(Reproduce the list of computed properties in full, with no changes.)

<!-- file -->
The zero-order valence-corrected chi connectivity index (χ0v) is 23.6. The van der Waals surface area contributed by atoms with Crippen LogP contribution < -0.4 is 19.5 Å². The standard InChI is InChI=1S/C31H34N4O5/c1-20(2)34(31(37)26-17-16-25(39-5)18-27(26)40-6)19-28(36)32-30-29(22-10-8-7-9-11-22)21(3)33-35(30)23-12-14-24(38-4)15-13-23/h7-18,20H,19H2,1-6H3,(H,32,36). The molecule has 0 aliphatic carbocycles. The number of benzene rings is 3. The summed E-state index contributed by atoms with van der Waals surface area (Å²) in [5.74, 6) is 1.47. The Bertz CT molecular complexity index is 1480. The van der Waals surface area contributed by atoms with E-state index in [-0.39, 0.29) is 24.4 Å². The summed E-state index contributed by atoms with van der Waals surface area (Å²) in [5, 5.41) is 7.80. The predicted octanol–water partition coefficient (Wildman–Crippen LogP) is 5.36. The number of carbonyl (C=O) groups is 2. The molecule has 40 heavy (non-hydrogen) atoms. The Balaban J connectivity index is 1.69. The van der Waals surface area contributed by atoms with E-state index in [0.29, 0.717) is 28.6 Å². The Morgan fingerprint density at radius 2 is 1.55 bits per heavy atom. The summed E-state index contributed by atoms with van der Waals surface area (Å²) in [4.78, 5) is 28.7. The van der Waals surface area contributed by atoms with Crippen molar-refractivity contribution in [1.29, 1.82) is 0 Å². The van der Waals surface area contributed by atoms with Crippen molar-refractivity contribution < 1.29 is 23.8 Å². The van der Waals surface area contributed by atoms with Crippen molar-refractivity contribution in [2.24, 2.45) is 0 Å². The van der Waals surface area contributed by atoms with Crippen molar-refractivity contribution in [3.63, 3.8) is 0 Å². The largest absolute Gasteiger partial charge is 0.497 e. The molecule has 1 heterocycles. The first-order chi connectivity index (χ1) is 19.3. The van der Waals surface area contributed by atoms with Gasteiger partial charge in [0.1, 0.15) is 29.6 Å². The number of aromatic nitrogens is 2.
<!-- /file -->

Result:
The zero-order valence-corrected chi connectivity index (χ0v) is 23.6. The van der Waals surface area contributed by atoms with Crippen LogP contribution < -0.4 is 19.5 Å². The standard InChI is InChI=1S/C31H34N4O5/c1-20(2)34(31(37)26-17-16-25(39-5)18-27(26)40-6)19-28(36)32-30-29(22-10-8-7-9-11-22)21(3)33-35(30)23-12-14-24(38-4)15-13-23/h7-18,20H,19H2,1-6H3,(H,32,36). The molecule has 0 aliphatic carbocycles. The number of benzene rings is 3. The summed E-state index contributed by atoms with van der Waals surface area (Å²) in [5.74, 6) is 1.47. The Bertz CT molecular complexity index is 1480. The van der Waals surface area contributed by atoms with E-state index in [-0.39, 0.29) is 24.4 Å². The summed E-state index contributed by atoms with van der Waals surface area (Å²) in [5, 5.41) is 7.80. The predicted octanol–water partition coefficient (Wildman–Crippen LogP) is 5.36. The number of carbonyl (C=O) groups is 2. The molecule has 40 heavy (non-hydrogen) atoms. The Balaban J connectivity index is 1.69. The van der Waals surface area contributed by atoms with E-state index in [0.29, 0.717) is 28.6 Å². The Morgan fingerprint density at radius 2 is 1.55 bits per heavy atom. The summed E-state index contributed by atoms with van der Waals surface area (Å²) in [4.78, 5) is 28.7. The van der Waals surface area contributed by atoms with Crippen molar-refractivity contribution in [1.29, 1.82) is 0 Å². The van der Waals surface area contributed by atoms with Crippen molar-refractivity contribution < 1.29 is 23.8 Å². The van der Waals surface area contributed by atoms with Crippen molar-refractivity contribution in [2.24, 2.45) is 0 Å². The van der Waals surface area contributed by atoms with Crippen molar-refractivity contribution in [3.63, 3.8) is 0 Å². The largest absolute Gasteiger partial charge is 0.497 e. The molecule has 1 heterocycles. The first-order chi connectivity index (χ1) is 19.3. The van der Waals surface area contributed by atoms with Gasteiger partial charge in [0.1, 0.15) is 29.6 Å². The number of aromatic nitrogens is 2.